Limited data coverage on harmful algal blooms (HABs) in some regions makes assessment of long-term trends difficult, and also impedes understanding of bloom ecology. Here, observations reported in a local newspaper were combined with cell count and environmental data from resource management agencies to assess trends in Karenia brevis “red tide” frequency and duration in the Nueces Estuary (Texas) and adjacent coastal waters, and to determine relationships with environmental factors. Based on these analyses, the Coastal Bend region of the Texas coast has experienced a significant increase in the frequency of red tide blooms since the mid-1990s. Salinity was positively correlated with red tide occurrence in the Nueces Estuary, and a documented long-term increase in salinity of the Nueces Estuary may be a major factor in the long-term increase in bloom frequency. This suggests that freshwater inflow management efforts in Texas should consider impacts on red tide habitat suitability (i.e., salinity regime) in downstream estuaries. Natural climate variability such as the El Niño-Southern Oscillation, which is strongly related to rainfall and salinity in Central and South Texas, was also an influential predictor of red tide presence/absence. Though no significant change in the duration of blooms was detected, there was a negative correlation between duration and temperature. Specifically, summer-like temperatures were not favorable to K. brevis bloom development. The relationships found here between red tide frequency/duration and environmental drivers present a new avenue of research that will aid in refining monitoring and forecasting efforts for red tides on the Texas coast and elsewhere. Findings also highlight the importance of factors (i.e., salinity, temperature) that are likely to be altered in the future due to both population growth in coastal watersheds and anthropogenic climate change.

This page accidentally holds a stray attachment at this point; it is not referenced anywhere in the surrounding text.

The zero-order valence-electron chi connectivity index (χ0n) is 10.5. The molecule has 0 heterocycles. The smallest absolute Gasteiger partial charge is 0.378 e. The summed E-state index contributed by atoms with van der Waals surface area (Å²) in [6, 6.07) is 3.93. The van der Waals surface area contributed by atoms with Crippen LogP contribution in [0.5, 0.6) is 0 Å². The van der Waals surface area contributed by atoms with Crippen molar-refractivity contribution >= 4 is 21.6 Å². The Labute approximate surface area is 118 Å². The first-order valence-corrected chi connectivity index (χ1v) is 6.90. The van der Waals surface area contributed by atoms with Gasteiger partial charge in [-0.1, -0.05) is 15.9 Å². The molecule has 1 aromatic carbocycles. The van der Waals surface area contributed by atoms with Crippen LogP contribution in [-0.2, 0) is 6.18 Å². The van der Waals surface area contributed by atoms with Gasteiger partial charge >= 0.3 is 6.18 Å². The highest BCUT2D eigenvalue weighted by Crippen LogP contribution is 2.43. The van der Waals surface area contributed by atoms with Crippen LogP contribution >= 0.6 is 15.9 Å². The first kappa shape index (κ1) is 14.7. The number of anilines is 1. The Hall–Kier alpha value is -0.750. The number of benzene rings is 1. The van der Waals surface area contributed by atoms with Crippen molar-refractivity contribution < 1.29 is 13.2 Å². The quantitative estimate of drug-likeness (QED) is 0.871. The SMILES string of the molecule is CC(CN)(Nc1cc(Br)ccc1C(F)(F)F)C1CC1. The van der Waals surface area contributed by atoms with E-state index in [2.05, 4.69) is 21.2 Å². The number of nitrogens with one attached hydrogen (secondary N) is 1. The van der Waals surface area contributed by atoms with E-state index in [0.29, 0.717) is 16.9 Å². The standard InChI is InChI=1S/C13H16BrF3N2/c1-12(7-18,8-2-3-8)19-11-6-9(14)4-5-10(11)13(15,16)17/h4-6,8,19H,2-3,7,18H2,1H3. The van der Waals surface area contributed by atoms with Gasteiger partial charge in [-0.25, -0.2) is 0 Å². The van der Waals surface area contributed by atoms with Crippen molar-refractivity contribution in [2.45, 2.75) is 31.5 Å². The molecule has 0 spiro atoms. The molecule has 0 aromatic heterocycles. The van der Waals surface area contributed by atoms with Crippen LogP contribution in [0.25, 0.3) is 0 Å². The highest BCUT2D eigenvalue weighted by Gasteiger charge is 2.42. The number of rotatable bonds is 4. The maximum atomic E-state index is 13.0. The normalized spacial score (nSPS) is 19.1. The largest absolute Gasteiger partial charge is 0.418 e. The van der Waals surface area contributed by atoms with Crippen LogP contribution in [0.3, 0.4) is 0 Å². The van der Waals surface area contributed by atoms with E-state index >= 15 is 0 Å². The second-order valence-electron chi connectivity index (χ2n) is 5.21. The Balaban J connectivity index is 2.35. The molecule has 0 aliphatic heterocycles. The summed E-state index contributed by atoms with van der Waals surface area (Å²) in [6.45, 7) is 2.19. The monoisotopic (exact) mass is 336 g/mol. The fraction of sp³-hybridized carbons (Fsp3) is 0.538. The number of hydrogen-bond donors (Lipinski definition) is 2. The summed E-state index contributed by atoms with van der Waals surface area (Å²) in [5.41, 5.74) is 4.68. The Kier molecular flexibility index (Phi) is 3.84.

• Red tides formed by the marine dinoflagellate Karenia brevis have affected Gulf of Mexico coastlines for centuries [1, 2], typically during late summer-fall

  • Beginning with the time frame covered by NOAA (2005–2013) and/or Texas Health Department (TXHD) (1996–2016) cell counts, there was near perfect corroboration of annual red tide occurrence reported in the newspaper (S2 Table)

  • In the Coastal Zone there were two instances (2000, 2012) of a red tide being reported in the newspaper that did not appear in the TXHD or NOAA records

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Red tides formed by the marine dinoflagellate Karenia brevis have affected Gulf of Mexico coastlines for centuries [1, 2], typically during late summer-fall. Magaña et al [1] reported that the frequency of red tides on the Texas coast increased over the period of 1996–2000 compared to earlier years. In both instances, availability of historical data limited the scope of inferences that could be drawn from study findings [8,9,10]


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